Where do science and culture meet? The rise in popularity of science fiction has shaped popular culture as of late, but remains a source of controversy in society as a whole. This divide traces back to the days when religion, not necessarily evidence, ruled the day. Still, after all this time, science is treated as an evil by some as opposed to a basis of rational thought. Why? With how far we have come since the days of Galileo and DaVinci, why is science still treated with disdain or indifference by some?
Gregory Benford, Professor of Physics at UC Irvine has an interesting perspective. “The general ignorance about science in the culture arises deeply from inadequate education K through 12 and has an enormous impact on national politics upon rational discussion of the standard style of the media now. Either the fictionalized media or the so-called news media is essentially paranoid. You can only report a scientific story with a high profile by making it induce paranoia in at least some fraction of the viewership. So, the first question that the reporters learn to ask of anything new is who does it threaten. Not who does it help.”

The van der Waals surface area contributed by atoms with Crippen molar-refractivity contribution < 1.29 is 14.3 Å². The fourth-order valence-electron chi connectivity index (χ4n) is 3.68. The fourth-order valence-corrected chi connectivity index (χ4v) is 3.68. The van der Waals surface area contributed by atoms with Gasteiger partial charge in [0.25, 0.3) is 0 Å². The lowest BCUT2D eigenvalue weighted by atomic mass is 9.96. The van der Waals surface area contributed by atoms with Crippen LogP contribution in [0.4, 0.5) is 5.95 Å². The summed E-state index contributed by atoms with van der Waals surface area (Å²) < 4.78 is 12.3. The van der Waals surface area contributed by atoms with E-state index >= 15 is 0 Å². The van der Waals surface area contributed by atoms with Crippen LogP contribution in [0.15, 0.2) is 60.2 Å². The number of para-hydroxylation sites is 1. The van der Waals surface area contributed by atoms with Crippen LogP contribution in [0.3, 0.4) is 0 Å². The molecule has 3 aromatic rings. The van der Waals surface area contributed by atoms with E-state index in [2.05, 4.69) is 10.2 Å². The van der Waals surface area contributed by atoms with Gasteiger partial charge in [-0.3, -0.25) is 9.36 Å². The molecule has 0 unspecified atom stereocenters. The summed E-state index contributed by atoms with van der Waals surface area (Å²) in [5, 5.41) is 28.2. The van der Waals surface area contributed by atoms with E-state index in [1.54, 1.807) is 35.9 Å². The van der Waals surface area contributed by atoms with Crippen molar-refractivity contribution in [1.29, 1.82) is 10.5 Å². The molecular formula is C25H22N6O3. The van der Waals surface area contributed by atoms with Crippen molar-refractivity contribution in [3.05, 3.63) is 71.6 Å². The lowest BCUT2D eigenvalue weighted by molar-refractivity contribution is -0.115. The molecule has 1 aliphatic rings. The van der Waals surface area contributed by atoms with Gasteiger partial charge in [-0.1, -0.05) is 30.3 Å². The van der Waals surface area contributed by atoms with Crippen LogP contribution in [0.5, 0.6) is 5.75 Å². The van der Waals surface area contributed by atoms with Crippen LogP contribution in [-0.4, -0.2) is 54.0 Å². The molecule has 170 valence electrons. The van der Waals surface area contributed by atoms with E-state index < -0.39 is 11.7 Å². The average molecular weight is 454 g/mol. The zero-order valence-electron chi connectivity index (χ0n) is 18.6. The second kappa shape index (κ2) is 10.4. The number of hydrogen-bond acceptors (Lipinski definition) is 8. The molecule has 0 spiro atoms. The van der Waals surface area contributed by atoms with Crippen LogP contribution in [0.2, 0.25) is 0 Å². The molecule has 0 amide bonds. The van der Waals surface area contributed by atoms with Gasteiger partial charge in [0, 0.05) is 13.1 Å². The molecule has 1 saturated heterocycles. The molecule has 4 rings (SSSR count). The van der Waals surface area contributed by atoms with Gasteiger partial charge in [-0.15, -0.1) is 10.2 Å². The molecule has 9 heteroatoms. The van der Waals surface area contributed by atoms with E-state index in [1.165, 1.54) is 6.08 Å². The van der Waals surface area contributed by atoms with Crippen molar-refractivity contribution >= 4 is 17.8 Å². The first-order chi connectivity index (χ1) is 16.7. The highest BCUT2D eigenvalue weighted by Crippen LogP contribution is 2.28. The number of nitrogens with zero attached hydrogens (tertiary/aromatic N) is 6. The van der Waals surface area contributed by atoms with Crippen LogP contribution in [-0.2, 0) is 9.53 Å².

So can science and its supporting evidence ever truly be something a society can rally around? Or will there always be a subset of those who use it as a divisive technique? Hear the discussion between Benford and his colleague, UC Irvine Professor of Biology, Michael Rose, in the latest episode of the Free To Choose Media Podcast, Science and Culture.